[Python-ideas] Hooking between lexer and parser

Neil Girdhar mistersheik at gmail.com
Mon Jun 8 06:23:43 CEST 2015

Yes, but in this case the near term "problem" was as far as I can tell just
parsing floats as decimals, which is easily done with a somewhat noisy
function call.  I don't see why it's important.

The way that CPython does parsing is more than just annoying.  It's a mess
of repetition and tests that try to make sure that all of the phases are
synchronized.  I don't think that CPython is the future of Python.  One
day, someone will write a Python interpreter in Python that includes a
clean one-pass parser.  I would prefer to make that as easy to realize as
possible.  You might think it's far-fetched.  I don't think it is.



On Mon, Jun 8, 2015 at 12:18 AM, Nick Coghlan <ncoghlan at gmail.com> wrote:

> On 8 June 2015 at 13:10, Robert Collins <robertc at robertcollins.net> wrote:
> > In this particular case, given Nick's comments about why we change the
> > guts here, I'd say that 'worth doing eventually' is not in consensus,
> > and I personally think that anything that is 'in the indefinite
> > future' is almost never more important than problems affecting people
> > today, because its a possible future benefit vs a current cost.
> > There's probably an economics theorem to describe that, but I'm not an
> > economist :)
> I don't know about economics, but for anyone that hasn't encountered
> it before, the phrase YAGNI is a good one to know: You Ain't Gonna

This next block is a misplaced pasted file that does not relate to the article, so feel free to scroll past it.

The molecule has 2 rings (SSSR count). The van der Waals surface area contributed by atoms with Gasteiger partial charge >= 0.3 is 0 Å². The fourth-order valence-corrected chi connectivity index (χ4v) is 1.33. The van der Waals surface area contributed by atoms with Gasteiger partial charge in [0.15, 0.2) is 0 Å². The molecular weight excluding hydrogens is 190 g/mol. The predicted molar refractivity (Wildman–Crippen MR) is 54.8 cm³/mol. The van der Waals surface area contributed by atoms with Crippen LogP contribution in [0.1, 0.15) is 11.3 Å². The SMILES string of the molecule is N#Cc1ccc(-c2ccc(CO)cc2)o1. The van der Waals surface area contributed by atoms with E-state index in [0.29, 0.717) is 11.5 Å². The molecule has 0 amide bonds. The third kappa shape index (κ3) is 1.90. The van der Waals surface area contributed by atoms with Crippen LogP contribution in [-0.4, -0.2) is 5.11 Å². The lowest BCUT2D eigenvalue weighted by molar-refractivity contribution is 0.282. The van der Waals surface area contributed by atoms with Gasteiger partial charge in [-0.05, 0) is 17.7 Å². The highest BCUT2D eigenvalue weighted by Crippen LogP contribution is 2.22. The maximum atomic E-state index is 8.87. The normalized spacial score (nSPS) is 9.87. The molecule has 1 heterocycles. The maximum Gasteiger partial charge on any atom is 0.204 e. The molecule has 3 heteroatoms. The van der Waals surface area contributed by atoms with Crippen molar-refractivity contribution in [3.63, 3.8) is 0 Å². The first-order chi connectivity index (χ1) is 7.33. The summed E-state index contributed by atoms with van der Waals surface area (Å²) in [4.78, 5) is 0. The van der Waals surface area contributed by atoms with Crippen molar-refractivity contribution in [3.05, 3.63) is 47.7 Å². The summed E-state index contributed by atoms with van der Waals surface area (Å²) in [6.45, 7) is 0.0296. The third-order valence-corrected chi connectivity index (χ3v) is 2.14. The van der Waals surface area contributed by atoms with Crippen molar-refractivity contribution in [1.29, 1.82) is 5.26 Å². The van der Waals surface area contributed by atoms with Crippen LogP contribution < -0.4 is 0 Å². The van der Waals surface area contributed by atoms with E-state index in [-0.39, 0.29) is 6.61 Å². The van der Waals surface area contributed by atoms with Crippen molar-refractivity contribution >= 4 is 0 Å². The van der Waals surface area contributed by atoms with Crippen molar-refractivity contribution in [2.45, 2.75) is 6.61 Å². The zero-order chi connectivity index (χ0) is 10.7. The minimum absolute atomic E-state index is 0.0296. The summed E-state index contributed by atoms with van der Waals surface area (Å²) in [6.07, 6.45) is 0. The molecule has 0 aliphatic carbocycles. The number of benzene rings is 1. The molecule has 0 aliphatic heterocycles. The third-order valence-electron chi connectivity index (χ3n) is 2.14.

> Need It. ( http://c2.com/cgi/wiki?YouArentGonnaNeedIt )
> The way YAGNI applies when deciding *to* do something is when you're
> faced with the following choice:
> * Making a particular change solves an immediate problem, but would
> make another possible change more complex in the future
> * Not making a change preserves the simplicity of the possible future
> change, but also doesn't solve the immediate problem
> Sometimes you'll get lucky and someone will figure out a third path
> that both addresses the immediate concern *and* leaves your future
> options open for other changes. More often though, you'll have to
> decide between these options, and in those cases "YAGNI" argues in
> favour of heavily discounting the potential increase in difficulty for
> a change you may never make anyway.
> Cheers,
> Nick.
> P.S. This tension between considering the long term implications of
> changes without allowing that consideration to block near term
> progress is what I personally see in the following two lines of the
> Zen of Python:
>     Now is better than never.
>     Although never is often better than *right* now.
> --
> Nick Coghlan   |   ncoghlan at gmail.com   |   Brisbane, Australia
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